|NAMI NO TSUZUMI|
|Play title||Horikawa Nami no Tsuzumi|
This play is based on a real case of adultery and murder, which happened in the 6th lunar month of 1706 and involved the samurai Ôkura Hikohachirô, his wife Otane and the samurai Miyai Den'emon. When it was dramatized for the puppet theater (Bunraku), the names and the details were changed. The play, which was entitled "Horikawa Nami no Tsuzumi", was staged for the first time in Ôsaka at the Takemotoza in the 2nd lunar month of 1707. It was adapted for Kabuki for the very first time more than 2 centuries later, in April 1914 in Ôsaka at the Nakaza. After World War II, several major playwrights like Hôjô Hideji or Tanaka Sumie wrote their own version of the script. "Nami no Tsuzumi" was also revived in May 1973 at the National Theatre to commemorate the 249th anniversary (250th memorial service) of Chikamatsu Monzaemon [casting].
The original drama was in 3 acts. The 1973 revival at the National Theatre was made up of 3 acts, divided into 7 scenes. A standard production is made up of act I and act II (a total of 3 scenes).
Chikamatsu San Kantsűmono
Act I scene 1: Naruyama Chűdayű Sumai
In the courtyard of the house of Naruyama Chűdayű his daughter Otane is fulling her kimono in his absence, being helped by her younger sister Ofuji, who happens to be visiting the house. Otane is the wife of Ogura Hikokurô, a samurai, who is in Edo, serving as an attendant to his lord who is now staying there for his alternate-year residence. Ofuji is a maid in service in one of the households of the fief.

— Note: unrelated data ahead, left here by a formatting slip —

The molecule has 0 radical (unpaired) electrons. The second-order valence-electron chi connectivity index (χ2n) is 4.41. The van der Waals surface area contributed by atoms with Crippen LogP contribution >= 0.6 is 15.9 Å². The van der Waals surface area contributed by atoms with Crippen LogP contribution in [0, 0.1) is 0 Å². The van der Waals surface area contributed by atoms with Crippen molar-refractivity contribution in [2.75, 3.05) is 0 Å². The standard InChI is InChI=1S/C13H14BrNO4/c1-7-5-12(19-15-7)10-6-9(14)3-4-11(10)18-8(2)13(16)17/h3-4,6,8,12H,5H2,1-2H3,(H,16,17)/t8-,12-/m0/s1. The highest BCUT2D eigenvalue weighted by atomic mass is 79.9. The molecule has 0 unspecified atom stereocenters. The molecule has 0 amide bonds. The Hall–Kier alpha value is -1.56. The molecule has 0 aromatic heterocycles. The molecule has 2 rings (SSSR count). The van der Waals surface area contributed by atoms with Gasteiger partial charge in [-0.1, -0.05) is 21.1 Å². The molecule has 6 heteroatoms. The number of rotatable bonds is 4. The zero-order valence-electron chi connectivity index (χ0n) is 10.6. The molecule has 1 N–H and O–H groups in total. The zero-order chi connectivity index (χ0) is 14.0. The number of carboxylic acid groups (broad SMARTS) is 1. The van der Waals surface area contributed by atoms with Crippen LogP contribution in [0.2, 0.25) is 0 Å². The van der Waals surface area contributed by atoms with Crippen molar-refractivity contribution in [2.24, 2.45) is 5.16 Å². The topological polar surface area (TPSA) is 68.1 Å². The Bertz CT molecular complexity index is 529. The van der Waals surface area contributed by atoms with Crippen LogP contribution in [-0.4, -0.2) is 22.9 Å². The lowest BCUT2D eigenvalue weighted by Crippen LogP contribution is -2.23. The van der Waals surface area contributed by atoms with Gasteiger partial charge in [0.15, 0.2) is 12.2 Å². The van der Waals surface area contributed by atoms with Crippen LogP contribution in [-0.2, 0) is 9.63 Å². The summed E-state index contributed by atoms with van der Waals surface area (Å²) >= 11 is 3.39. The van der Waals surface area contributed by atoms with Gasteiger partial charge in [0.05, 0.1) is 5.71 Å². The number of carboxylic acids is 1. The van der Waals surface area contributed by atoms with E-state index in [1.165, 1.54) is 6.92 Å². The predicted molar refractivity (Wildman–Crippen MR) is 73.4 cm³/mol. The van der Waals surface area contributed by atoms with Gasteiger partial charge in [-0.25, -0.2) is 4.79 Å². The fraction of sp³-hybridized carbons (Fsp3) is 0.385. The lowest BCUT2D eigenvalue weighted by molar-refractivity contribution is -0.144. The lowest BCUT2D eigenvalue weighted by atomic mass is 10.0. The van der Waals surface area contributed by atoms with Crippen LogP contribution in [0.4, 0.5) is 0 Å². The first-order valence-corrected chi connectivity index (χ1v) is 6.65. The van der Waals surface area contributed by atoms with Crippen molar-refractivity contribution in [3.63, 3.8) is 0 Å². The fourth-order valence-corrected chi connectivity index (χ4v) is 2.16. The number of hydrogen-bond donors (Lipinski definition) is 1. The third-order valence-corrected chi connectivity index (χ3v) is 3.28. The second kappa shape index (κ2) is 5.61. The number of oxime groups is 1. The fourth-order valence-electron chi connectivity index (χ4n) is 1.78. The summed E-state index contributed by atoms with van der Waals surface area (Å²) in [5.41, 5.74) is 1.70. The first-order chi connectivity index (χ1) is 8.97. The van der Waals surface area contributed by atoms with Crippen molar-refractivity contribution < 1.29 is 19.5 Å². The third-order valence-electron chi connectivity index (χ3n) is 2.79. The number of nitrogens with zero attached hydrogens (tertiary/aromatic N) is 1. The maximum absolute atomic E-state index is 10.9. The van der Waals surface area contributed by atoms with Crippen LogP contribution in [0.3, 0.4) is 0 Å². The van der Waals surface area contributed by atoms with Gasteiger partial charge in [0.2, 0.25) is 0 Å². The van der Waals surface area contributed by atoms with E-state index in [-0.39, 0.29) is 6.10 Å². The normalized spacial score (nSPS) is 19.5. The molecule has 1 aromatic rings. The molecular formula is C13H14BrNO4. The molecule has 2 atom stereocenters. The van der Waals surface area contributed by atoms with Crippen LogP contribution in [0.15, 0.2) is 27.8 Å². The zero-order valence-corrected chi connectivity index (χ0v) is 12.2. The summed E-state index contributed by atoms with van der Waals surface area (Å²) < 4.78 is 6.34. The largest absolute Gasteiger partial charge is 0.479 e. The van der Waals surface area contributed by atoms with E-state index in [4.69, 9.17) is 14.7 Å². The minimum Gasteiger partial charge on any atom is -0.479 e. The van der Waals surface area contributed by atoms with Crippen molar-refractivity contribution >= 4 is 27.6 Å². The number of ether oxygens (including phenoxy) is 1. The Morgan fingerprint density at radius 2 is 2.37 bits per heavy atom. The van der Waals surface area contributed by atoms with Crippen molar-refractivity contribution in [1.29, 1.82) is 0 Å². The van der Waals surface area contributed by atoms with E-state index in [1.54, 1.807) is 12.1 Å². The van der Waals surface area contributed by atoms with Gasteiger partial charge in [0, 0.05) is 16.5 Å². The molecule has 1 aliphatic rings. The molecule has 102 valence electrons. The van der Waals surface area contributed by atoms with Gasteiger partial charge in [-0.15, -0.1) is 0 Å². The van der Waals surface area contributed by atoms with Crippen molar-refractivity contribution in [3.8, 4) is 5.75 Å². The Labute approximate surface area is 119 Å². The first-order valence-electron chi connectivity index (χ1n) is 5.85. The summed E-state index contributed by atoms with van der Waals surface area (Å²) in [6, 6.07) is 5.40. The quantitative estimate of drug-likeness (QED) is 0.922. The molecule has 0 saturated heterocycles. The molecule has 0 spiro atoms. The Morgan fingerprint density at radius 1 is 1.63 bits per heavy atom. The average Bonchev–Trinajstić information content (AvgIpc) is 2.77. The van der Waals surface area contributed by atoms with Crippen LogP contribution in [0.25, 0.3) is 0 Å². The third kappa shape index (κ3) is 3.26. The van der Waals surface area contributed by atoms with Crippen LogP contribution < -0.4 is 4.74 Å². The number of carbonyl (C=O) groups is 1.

Otane tells Ofuji that she is lonesome because her husband stays in Edo every other year and even when he is here in Tottori he has to stay ten nights a month in the lord's castle for gourd duty. The sound of a hand drum comes from the house, for Bunroku, Otane's younger brother adopted by Hikokurô and Otane as their son, is receiving a hand drum lesson from Miyaji Gen'emon, who has come from Kyôto. When a love song sung to the accompaniment of the hand drum is heard, Otane joyfully runs up to a pine tree in the garden, mistaking it for her husband who she imagines has come back from Edo. Ofuji laughs at her foolish act.
The hand drum practice ends and Bunroku introduces his teacher to Otane. Joined by Ofuji, Otane entertains Gen'emon with sake. As she exchanges many cups of sake with her guest, Ofuji cautions her not to drink too much. As a servant of Ofuji's master comes to call her Ofuji leaves with him. Bunroku also leaves to go back to his master's house.
Gen'emon, feeling awkward to stay with Otane in the same room, goes to the next room to rest. When Otane faces the mirror to comb her hair, Isobe Yukaemon, a fellow retainer of the same fief, who has been excused from accompanying his lordship to Edo by pretending to be sick, comes to the house and tries to seduce her. As Otane refuses to comply, Yukaemon draws his sword and threatens to kill her and himself. In order to appease him, Otane falsely promises to let him have his way if he comes secretly to her house the following day.